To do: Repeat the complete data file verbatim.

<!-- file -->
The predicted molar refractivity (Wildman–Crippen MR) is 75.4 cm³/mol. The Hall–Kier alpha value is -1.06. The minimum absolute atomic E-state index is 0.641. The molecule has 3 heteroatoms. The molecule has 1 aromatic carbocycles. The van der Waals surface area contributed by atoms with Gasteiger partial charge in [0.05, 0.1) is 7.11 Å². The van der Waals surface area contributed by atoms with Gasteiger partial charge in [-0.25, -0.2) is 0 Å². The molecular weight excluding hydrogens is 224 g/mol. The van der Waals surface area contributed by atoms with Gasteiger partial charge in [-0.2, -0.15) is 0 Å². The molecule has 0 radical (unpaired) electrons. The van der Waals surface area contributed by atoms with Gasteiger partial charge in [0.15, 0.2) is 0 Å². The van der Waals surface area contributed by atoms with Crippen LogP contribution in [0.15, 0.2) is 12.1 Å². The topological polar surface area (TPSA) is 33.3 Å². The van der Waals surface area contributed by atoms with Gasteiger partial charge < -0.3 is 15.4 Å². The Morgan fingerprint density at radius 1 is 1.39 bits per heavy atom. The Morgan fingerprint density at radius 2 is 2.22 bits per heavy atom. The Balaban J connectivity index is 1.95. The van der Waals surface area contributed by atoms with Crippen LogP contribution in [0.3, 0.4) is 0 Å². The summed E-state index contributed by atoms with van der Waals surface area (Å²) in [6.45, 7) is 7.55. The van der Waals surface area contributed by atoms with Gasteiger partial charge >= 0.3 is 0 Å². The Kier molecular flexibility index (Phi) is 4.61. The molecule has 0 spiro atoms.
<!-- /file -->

The predicted molar refractivity (Wildman–Crippen MR) is 75.4 cm³/mol. The Hall–Kier alpha value is -1.06. The minimum absolute atomic E-state index is 0.641. The molecule has 3 heteroatoms. The molecule has 1 aromatic carbocycles. The van der Waals surface area contributed by atoms with Gasteiger partial charge in [0.05, 0.1) is 7.11 Å². The van der Waals surface area contributed by atoms with Gasteiger partial charge in [-0.25, -0.2) is 0 Å². The molecular weight excluding hydrogens is 224 g/mol. The van der Waals surface area contributed by atoms with Gasteiger partial charge in [-0.2, -0.15) is 0 Å². The molecule has 0 radical (unpaired) electrons. The van der Waals surface area contributed by atoms with Gasteiger partial charge in [0.15, 0.2) is 0 Å². The van der Waals surface area contributed by atoms with Crippen LogP contribution in [0.15, 0.2) is 12.1 Å². The topological polar surface area (TPSA) is 33.3 Å². The van der Waals surface area contributed by atoms with Gasteiger partial charge < -0.3 is 15.4 Å². The Morgan fingerprint density at radius 1 is 1.39 bits per heavy atom. The Morgan fingerprint density at radius 2 is 2.22 bits per heavy atom. The Balaban J connectivity index is 1.95. The van der Waals surface area contributed by atoms with Crippen LogP contribution in [0.3, 0.4) is 0 Å². The summed E-state index contributed by atoms with van der Waals surface area (Å²) in [6.45, 7) is 7.55. The van der Waals surface area contributed by atoms with Gasteiger partial charge >= 0.3 is 0 Å². The Kier molecular flexibility index (Phi) is 4.61. The molecule has 0 spiro atoms.